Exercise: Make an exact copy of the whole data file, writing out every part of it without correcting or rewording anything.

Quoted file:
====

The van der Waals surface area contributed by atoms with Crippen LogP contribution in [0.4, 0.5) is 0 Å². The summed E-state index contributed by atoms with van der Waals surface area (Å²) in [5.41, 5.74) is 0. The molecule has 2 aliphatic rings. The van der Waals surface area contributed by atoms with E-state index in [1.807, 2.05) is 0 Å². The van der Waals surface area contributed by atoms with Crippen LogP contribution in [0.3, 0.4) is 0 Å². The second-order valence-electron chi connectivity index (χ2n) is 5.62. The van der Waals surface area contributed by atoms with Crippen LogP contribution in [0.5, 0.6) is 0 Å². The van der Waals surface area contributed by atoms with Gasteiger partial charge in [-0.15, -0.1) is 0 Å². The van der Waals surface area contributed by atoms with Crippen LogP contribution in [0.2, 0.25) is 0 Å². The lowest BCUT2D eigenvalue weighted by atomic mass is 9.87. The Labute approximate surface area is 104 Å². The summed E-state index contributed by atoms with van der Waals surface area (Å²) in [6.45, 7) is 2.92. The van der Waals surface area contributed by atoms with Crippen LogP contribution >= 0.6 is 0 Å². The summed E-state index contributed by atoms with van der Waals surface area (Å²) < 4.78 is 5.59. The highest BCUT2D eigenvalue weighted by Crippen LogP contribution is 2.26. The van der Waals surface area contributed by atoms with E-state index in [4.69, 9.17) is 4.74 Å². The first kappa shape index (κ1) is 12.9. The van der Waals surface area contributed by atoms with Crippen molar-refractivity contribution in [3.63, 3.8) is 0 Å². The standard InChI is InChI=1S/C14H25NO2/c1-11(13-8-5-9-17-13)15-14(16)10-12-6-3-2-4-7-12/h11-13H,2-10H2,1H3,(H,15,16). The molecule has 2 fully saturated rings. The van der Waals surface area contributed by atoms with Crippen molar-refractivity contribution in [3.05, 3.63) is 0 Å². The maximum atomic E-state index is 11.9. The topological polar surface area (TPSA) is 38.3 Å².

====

The van der Waals surface area contributed by atoms with Crippen LogP contribution in [0.4, 0.5) is 0 Å². The summed E-state index contributed by atoms with van der Waals surface area (Å²) in [5.41, 5.74) is 0. The molecule has 2 aliphatic rings. The van der Waals surface area contributed by atoms with E-state index in [1.807, 2.05) is 0 Å². The van der Waals surface area contributed by atoms with Crippen LogP contribution in [0.3, 0.4) is 0 Å². The second-order valence-electron chi connectivity index (χ2n) is 5.62. The van der Waals surface area contributed by atoms with Crippen LogP contribution in [0.5, 0.6) is 0 Å². The van der Waals surface area contributed by atoms with Gasteiger partial charge in [-0.15, -0.1) is 0 Å². The van der Waals surface area contributed by atoms with Crippen LogP contribution in [0.2, 0.25) is 0 Å². The lowest BCUT2D eigenvalue weighted by atomic mass is 9.87. The Labute approximate surface area is 104 Å². The summed E-state index contributed by atoms with van der Waals surface area (Å²) in [6.45, 7) is 2.92. The van der Waals surface area contributed by atoms with Crippen LogP contribution >= 0.6 is 0 Å². The summed E-state index contributed by atoms with van der Waals surface area (Å²) < 4.78 is 5.59. The highest BCUT2D eigenvalue weighted by Crippen LogP contribution is 2.26. The van der Waals surface area contributed by atoms with E-state index in [4.69, 9.17) is 4.74 Å². The first kappa shape index (κ1) is 12.9. The van der Waals surface area contributed by atoms with Crippen molar-refractivity contribution in [3.63, 3.8) is 0 Å². The standard InChI is InChI=1S/C14H25NO2/c1-11(13-8-5-9-17-13)15-14(16)10-12-6-3-2-4-7-12/h11-13H,2-10H2,1H3,(H,15,16). The molecule has 2 fully saturated rings. The van der Waals surface area contributed by atoms with Crippen molar-refractivity contribution in [3.05, 3.63) is 0 Å². The maximum atomic E-state index is 11.9. The topological polar surface area (TPSA) is 38.3 Å².